In 1961, Ellnora and Herman Krannert donated one million dollars to the university for the construction of an art museum. Herman Krannert said of the donation: “I wanted to do something for the university…which the university could not do for itself. The curriculum of the colleges is rather stringent on technical data and we feel that the cultural phases of life are very helpful in developing the individual” (Scheinman 39).
Krannert Art Museum initially maintained an operating budget that allowed for normal services such as exhibitions and lectures but had to rely on donations or unrestricted gifts to purchase new art for the collection. While Ellnora Krannert provided the museum with an additional one million dollars in 1965 to acquire historic artwork, the museum also enjoyed other sizeable gifts from individual donors such as George Bickford, Theresa and Harlan Moore, and members from the Class of 1908.
Through the perseverance of supporters, the university’s art collection has grown enormously from the time of Regent Gregory’s gallery. Today, a significant part of the museum’s permanent collection of approximately 10,000 works of art is displayed in ten galleries, ranging from ancient Egyptian art to contemporary photographs.
In addition, the museum presents twelve to fifteen changing exhibitions each year, highlighting works from the permanent collection and also featuring works of art from other museums and collections, both nationally and internationally.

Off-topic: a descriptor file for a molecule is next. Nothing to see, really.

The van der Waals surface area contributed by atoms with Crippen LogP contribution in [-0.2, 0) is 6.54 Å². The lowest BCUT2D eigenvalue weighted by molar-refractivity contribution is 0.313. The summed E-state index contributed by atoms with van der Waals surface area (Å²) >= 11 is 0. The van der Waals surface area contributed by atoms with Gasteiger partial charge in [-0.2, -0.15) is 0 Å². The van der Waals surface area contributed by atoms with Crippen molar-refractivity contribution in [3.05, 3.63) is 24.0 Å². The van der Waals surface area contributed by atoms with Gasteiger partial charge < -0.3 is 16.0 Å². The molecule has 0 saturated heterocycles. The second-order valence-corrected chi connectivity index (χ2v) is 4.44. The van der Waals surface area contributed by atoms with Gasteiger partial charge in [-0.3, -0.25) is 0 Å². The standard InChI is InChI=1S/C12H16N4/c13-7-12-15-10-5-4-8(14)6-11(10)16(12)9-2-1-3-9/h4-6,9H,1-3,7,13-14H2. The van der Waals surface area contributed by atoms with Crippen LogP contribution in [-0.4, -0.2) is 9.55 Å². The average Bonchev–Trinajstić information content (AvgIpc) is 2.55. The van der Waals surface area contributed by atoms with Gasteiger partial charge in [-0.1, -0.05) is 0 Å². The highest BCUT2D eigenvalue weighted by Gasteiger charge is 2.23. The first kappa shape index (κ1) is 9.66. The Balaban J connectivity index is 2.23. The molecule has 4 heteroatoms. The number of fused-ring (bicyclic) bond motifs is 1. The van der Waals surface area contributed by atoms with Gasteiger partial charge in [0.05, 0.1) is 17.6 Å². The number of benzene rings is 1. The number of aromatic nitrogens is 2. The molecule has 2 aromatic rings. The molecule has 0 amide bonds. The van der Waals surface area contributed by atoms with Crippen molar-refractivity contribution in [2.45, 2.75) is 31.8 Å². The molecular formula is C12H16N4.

Educating the public about a range of art from all periods and providing an instructional laboratory for students and instructors drive the museum’s collection vision. Krannert Art Museum serves a wide and varied audience—including the faculty, staff, and students of the University of Illinois, the Urbana-Champaign communities, and the people of Central Illinois. Partnerships and collaborations with schools, community groups, campus units, and individuals allow the museum staff and programs to serve, engage, and involve this wide audience of over 132,000 annual visitors.
The museum’s building was designed by architect Ambrose Richardson in a style reminiscent of the late work of Ludwig Mies van der Rohe. In 1988 a new wing was dedicated, the Kinkead Pavilion, nearly doubling the building’s size to 63,000 square feet and making Krannert Art Museum the second largest general fine arts museum in the state of Illinois. This addition was the creation of architect Larry Booth and Associates. The building incorporates neo-Egyptian decorative elements in an overall post-modernist design.
Most text courtesy Krannert Art Museum